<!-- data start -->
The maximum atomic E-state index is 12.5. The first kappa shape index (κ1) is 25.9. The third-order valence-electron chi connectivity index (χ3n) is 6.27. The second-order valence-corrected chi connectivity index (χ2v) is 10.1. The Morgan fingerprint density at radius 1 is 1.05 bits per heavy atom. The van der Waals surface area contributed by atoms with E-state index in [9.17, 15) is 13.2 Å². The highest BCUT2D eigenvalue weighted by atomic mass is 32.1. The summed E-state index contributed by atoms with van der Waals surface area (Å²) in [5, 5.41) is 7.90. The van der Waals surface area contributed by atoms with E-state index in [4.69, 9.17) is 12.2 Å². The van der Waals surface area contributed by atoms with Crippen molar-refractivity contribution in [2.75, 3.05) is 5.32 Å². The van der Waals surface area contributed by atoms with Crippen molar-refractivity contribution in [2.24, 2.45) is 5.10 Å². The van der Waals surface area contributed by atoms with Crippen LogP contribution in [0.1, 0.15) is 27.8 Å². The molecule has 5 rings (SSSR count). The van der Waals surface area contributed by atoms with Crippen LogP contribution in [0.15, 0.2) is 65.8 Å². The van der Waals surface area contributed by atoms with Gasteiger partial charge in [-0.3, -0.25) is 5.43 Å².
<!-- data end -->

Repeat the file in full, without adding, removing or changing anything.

The maximum atomic E-state index is 12.5. The first kappa shape index (κ1) is 25.9. The third-order valence-electron chi connectivity index (χ3n) is 6.27. The second-order valence-corrected chi connectivity index (χ2v) is 10.1. The Morgan fingerprint density at radius 1 is 1.05 bits per heavy atom. The van der Waals surface area contributed by atoms with E-state index in [9.17, 15) is 13.2 Å². The highest BCUT2D eigenvalue weighted by atomic mass is 32.1. The summed E-state index contributed by atoms with van der Waals surface area (Å²) in [5, 5.41) is 7.90. The van der Waals surface area contributed by atoms with E-state index in [4.69, 9.17) is 12.2 Å². The van der Waals surface area contributed by atoms with Crippen molar-refractivity contribution in [2.75, 3.05) is 5.32 Å². The van der Waals surface area contributed by atoms with Crippen molar-refractivity contribution in [2.24, 2.45) is 5.10 Å². The van der Waals surface area contributed by atoms with Crippen LogP contribution in [0.1, 0.15) is 27.8 Å². The molecule has 5 rings (SSSR count). The van der Waals surface area contributed by atoms with Crippen LogP contribution in [0.15, 0.2) is 65.8 Å². The van der Waals surface area contributed by atoms with Gasteiger partial charge in [-0.3, -0.25) is 5.43 Å².